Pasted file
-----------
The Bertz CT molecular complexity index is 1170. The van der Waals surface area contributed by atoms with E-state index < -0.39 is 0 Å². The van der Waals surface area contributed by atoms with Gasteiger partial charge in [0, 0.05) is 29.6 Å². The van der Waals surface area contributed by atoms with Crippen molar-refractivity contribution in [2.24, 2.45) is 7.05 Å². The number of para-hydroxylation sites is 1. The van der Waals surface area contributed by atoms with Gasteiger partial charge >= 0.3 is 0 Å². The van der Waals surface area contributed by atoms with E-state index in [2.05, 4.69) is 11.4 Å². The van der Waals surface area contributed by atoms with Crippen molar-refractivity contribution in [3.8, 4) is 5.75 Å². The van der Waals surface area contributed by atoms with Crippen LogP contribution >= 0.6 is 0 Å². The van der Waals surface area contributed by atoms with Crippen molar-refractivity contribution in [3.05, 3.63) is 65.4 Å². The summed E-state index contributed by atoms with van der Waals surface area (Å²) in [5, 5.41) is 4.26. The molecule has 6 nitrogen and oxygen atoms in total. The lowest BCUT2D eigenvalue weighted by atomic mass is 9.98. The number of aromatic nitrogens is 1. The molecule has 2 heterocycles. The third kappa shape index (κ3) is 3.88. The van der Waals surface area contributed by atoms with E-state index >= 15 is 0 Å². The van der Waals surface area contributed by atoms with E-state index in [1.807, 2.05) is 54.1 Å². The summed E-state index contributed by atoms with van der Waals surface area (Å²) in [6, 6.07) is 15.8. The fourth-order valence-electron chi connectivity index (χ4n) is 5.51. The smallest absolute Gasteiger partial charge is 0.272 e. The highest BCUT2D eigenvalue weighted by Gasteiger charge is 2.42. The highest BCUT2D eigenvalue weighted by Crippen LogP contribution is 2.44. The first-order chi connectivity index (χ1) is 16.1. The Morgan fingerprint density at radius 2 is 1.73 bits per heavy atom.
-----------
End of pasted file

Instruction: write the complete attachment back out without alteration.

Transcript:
The Bertz CT molecular complexity index is 1170. The van der Waals surface area contributed by atoms with E-state index < -0.39 is 0 Å². The van der Waals surface area contributed by atoms with Gasteiger partial charge in [0, 0.05) is 29.6 Å². The van der Waals surface area contributed by atoms with Crippen molar-refractivity contribution in [2.24, 2.45) is 7.05 Å². The number of para-hydroxylation sites is 1. The van der Waals surface area contributed by atoms with Gasteiger partial charge >= 0.3 is 0 Å². The van der Waals surface area contributed by atoms with E-state index in [2.05, 4.69) is 11.4 Å². The van der Waals surface area contributed by atoms with Crippen molar-refractivity contribution in [3.8, 4) is 5.75 Å². The van der Waals surface area contributed by atoms with Crippen LogP contribution >= 0.6 is 0 Å². The van der Waals surface area contributed by atoms with Crippen molar-refractivity contribution in [3.05, 3.63) is 65.4 Å². The summed E-state index contributed by atoms with van der Waals surface area (Å²) in [5, 5.41) is 4.26. The molecule has 6 nitrogen and oxygen atoms in total. The lowest BCUT2D eigenvalue weighted by atomic mass is 9.98. The number of aromatic nitrogens is 1. The molecule has 2 heterocycles. The third kappa shape index (κ3) is 3.88. The van der Waals surface area contributed by atoms with E-state index >= 15 is 0 Å². The van der Waals surface area contributed by atoms with E-state index in [1.807, 2.05) is 54.1 Å². The summed E-state index contributed by atoms with van der Waals surface area (Å²) in [6, 6.07) is 15.8. The fourth-order valence-electron chi connectivity index (χ4n) is 5.51. The smallest absolute Gasteiger partial charge is 0.272 e. The highest BCUT2D eigenvalue weighted by Gasteiger charge is 2.42. The highest BCUT2D eigenvalue weighted by Crippen LogP contribution is 2.44. The first-order chi connectivity index (χ1) is 16.1. The Morgan fingerprint density at radius 2 is 1.73 bits per heavy atom.